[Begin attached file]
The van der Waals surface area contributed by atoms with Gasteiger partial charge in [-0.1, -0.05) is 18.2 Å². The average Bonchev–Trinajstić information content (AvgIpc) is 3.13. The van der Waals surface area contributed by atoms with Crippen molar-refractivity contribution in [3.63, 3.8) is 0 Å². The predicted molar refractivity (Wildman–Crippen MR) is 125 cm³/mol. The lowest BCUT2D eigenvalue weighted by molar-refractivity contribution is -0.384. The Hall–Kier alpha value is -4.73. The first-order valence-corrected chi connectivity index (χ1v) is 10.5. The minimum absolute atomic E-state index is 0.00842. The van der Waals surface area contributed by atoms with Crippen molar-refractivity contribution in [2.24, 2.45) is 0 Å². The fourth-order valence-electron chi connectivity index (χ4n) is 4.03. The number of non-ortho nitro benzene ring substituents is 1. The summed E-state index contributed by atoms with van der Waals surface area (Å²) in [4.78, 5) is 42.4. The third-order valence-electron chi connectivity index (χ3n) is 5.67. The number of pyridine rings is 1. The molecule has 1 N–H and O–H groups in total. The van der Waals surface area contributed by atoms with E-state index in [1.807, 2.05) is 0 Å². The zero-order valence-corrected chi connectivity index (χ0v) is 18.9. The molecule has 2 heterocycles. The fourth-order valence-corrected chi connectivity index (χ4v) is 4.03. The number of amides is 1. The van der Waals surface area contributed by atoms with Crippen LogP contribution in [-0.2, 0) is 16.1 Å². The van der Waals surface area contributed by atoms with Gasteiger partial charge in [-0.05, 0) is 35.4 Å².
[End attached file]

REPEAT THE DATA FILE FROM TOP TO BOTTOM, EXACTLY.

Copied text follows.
The van der Waals surface area contributed by atoms with Gasteiger partial charge in [-0.1, -0.05) is 18.2 Å². The average Bonchev–Trinajstić information content (AvgIpc) is 3.13. The van der Waals surface area contributed by atoms with Crippen molar-refractivity contribution in [3.63, 3.8) is 0 Å². The predicted molar refractivity (Wildman–Crippen MR) is 125 cm³/mol. The lowest BCUT2D eigenvalue weighted by molar-refractivity contribution is -0.384. The Hall–Kier alpha value is -4.73. The first-order valence-corrected chi connectivity index (χ1v) is 10.5. The minimum absolute atomic E-state index is 0.00842. The van der Waals surface area contributed by atoms with Crippen molar-refractivity contribution in [2.24, 2.45) is 0 Å². The fourth-order valence-electron chi connectivity index (χ4n) is 4.03. The number of non-ortho nitro benzene ring substituents is 1. The summed E-state index contributed by atoms with van der Waals surface area (Å²) in [4.78, 5) is 42.4. The third-order valence-electron chi connectivity index (χ3n) is 5.67. The number of pyridine rings is 1. The molecule has 1 N–H and O–H groups in total. The van der Waals surface area contributed by atoms with E-state index in [1.807, 2.05) is 0 Å². The zero-order valence-corrected chi connectivity index (χ0v) is 18.9. The molecule has 2 heterocycles. The fourth-order valence-corrected chi connectivity index (χ4v) is 4.03. The number of amides is 1. The van der Waals surface area contributed by atoms with Crippen LogP contribution in [-0.2, 0) is 16.1 Å². The van der Waals surface area contributed by atoms with Gasteiger partial charge in [-0.05, 0) is 35.4 Å².